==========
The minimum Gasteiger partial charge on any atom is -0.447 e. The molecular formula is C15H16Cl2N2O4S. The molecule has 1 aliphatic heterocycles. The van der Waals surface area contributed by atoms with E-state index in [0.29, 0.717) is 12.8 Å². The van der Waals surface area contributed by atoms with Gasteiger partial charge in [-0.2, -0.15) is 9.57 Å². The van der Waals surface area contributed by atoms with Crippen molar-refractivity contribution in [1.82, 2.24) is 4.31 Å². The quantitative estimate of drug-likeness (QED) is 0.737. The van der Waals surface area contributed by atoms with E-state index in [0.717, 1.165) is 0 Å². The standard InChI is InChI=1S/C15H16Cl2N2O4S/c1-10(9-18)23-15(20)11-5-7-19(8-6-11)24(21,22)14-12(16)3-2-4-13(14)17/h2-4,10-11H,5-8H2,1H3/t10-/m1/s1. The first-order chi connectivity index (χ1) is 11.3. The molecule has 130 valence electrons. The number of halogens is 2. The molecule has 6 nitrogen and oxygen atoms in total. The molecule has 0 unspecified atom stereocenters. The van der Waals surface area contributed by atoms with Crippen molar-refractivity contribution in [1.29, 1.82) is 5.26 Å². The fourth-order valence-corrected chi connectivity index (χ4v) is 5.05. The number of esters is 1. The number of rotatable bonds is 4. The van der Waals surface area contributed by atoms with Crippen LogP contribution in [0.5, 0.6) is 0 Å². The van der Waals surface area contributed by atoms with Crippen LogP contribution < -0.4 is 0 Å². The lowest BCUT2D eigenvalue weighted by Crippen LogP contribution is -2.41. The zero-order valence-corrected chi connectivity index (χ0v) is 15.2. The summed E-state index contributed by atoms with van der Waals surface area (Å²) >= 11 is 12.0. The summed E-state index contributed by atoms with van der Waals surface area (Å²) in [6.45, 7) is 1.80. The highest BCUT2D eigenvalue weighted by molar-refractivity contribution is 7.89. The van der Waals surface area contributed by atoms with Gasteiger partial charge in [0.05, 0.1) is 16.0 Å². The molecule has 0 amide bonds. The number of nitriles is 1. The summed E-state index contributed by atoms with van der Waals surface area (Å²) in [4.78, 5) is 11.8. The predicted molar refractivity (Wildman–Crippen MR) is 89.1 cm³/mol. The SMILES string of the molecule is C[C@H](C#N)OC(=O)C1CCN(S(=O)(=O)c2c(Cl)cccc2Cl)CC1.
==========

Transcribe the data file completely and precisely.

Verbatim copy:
The minimum Gasteiger partial charge on any atom is -0.447 e. The molecular formula is C15H16Cl2N2O4S. The molecule has 1 aliphatic heterocycles. The van der Waals surface area contributed by atoms with E-state index in [0.29, 0.717) is 12.8 Å². The van der Waals surface area contributed by atoms with Gasteiger partial charge in [-0.2, -0.15) is 9.57 Å². The van der Waals surface area contributed by atoms with Crippen molar-refractivity contribution in [1.82, 2.24) is 4.31 Å². The quantitative estimate of drug-likeness (QED) is 0.737. The van der Waals surface area contributed by atoms with E-state index in [0.717, 1.165) is 0 Å². The standard InChI is InChI=1S/C15H16Cl2N2O4S/c1-10(9-18)23-15(20)11-5-7-19(8-6-11)24(21,22)14-12(16)3-2-4-13(14)17/h2-4,10-11H,5-8H2,1H3/t10-/m1/s1. The first-order chi connectivity index (χ1) is 11.3. The molecule has 130 valence electrons. The number of halogens is 2. The molecule has 6 nitrogen and oxygen atoms in total. The molecule has 0 unspecified atom stereocenters. The van der Waals surface area contributed by atoms with Crippen molar-refractivity contribution in [1.29, 1.82) is 5.26 Å². The fourth-order valence-corrected chi connectivity index (χ4v) is 5.05. The number of esters is 1. The number of rotatable bonds is 4. The van der Waals surface area contributed by atoms with Crippen LogP contribution in [0.5, 0.6) is 0 Å². The van der Waals surface area contributed by atoms with Crippen LogP contribution < -0.4 is 0 Å². The lowest BCUT2D eigenvalue weighted by Crippen LogP contribution is -2.41. The zero-order valence-corrected chi connectivity index (χ0v) is 15.2. The summed E-state index contributed by atoms with van der Waals surface area (Å²) >= 11 is 12.0. The summed E-state index contributed by atoms with van der Waals surface area (Å²) in [6.45, 7) is 1.80. The highest BCUT2D eigenvalue weighted by molar-refractivity contribution is 7.89. The van der Waals surface area contributed by atoms with Gasteiger partial charge in [0.05, 0.1) is 16.0 Å². The molecule has 0 amide bonds. The number of nitriles is 1. The summed E-state index contributed by atoms with van der Waals surface area (Å²) in [4.78, 5) is 11.8. The predicted molar refractivity (Wildman–Crippen MR) is 89.1 cm³/mol. The SMILES string of the molecule is C[C@H](C#N)OC(=O)C1CCN(S(=O)(=O)c2c(Cl)cccc2Cl)CC1.